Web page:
This is incorrect, the latest versions of firefox do not allow javascript to be turned off. It is a valid complaint

  • Re:Very poor advice (Score:4, Informative)

    by CAIMLAS (41445) on Tuesday August 06, 2013 @10:45AM (#44486251) Homepage

    It's trivial to use Tor in a secure fashion. In fact, if you need the security provided by Tor, chances are you're better off doing it this way instead:

    1) Download Tails []
    2) Burn to CD
    3) Boot disk
    4) Use Tor

    How hard was that?

    (Personally, I use IE5 and Windows 2000 for Tor. Nobody's going to try to exploit that... and yes, I'm kidding.)

  • Re:Firefox (Score:4, Informative)

    by Krojack (575051) on Tuesday August 06, 2013 @10:51AM (#44486323)

    URL about:config then enter 'javascript.enabled' into the search bar. Double click that setting in the list below to toggle back and forth.

  • Re:Firefox (Score:2, Informative)

    by Anonymous Coward on Tuesday August 06, 2013 @10:54AM (#44486349)

    This is incorrect, the latest version of firefox do allow javascript to be turned off. It is an invalid complaint.

    Don't give me bullshit about it not being in the "UI" either, since I have a bookmark with the address about:config?filter=javascript.enabled right there in my bookmarks toolbar.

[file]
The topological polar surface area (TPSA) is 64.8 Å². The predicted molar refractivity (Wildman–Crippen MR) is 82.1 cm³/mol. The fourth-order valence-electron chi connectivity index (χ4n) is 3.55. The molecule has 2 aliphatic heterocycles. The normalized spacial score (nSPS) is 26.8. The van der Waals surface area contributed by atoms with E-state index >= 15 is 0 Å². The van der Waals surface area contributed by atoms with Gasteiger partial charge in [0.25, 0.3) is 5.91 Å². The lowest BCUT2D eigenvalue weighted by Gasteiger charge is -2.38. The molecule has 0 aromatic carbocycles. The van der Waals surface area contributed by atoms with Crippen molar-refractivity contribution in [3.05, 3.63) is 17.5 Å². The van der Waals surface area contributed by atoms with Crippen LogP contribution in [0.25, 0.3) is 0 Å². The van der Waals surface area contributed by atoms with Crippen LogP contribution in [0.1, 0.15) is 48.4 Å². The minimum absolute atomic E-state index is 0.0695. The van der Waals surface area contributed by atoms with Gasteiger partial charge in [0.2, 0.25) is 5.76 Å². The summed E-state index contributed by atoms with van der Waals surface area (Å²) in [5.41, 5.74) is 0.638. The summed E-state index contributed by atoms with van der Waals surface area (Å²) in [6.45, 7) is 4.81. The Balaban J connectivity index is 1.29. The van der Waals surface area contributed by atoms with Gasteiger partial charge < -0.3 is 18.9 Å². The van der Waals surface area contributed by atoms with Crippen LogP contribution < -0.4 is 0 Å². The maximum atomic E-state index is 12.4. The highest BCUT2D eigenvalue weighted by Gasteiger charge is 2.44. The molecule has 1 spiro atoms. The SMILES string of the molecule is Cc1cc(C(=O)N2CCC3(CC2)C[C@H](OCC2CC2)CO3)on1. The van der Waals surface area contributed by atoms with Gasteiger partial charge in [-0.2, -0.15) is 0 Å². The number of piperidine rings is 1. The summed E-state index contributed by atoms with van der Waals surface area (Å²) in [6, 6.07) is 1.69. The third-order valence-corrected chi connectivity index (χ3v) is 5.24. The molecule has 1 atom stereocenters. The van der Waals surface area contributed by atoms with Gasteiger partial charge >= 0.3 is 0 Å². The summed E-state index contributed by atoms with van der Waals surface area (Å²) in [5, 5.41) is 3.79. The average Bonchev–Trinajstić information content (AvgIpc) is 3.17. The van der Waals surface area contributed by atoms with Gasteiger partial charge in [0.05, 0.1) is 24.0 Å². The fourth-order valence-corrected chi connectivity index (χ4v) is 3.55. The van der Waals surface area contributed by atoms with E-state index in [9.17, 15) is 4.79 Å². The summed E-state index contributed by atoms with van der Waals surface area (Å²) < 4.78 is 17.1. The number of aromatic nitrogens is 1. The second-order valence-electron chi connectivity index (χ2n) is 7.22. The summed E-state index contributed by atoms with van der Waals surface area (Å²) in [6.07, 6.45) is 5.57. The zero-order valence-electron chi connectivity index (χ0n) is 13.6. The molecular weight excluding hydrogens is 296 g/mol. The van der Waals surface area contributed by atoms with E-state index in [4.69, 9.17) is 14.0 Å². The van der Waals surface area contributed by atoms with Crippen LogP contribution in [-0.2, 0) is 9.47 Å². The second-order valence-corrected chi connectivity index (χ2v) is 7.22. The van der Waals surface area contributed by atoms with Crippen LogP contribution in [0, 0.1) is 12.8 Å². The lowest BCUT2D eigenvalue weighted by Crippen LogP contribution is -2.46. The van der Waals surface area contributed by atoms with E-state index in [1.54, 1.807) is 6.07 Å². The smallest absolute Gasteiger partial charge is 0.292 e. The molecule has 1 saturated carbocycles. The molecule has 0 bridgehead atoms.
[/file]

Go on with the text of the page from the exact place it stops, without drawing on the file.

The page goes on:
• by raymorris (2726007) on Tuesday August 06, 2013 @11:05AM (#44486459)
    To clarify what AC posted, the words "Java" and "Javascript" are like "car" and "caramel", or "ear" and "early" - they are completely unrelated. They just have some letters in common.

    Netscape had an interpreted scripting language called LiveScript. It wasn't used a whole lot.
    Later, Sun released a virtual machine and a compiled language to program it in called Java. Java got a lot of press.
    Seeing all the press that Java was getting, Netscape renamed Livescript "Javascript", to ride the coat-tails of the
    completely different system, called Java.

    They were developed completely separately, by different companies, for different purposes, and based on different principles.
    It's exactly as if the BETAMAX were renamed DroidVideo.
  • by Anonymous Coward on Tuesday August 06, 2013 @11:10AM (#44486513)

    They're being rather disingenuous too:
    Since the vulnerability isn't limited to Windows machines, it's just that they believe that only Windows machines were targeted.

        In principle, all users of all Tor Browser Bundles earlier than
        the above versions are vulnerable. But in practice, it appears that
        only Windows users with vulnerable Firefox versions were actually
        exploitable by this attack.

        (If you're not sure what version you have, click on "Help -> About
        Torbrowser" and make sure it says Firefox 17.0.7. Here's a video: [7])

        To be clear, while the Firefox vulnerability is cross-platform, the
        attack code is Windows-specific. It appears that TBB users on Linux
        and OS X, as well as users of LiveCD systems like Tails, were not
        exploited by this attack.

        The vulnerability allows arbitrary code execution, so an attacker
        could in principle take over the victim's computer. However, the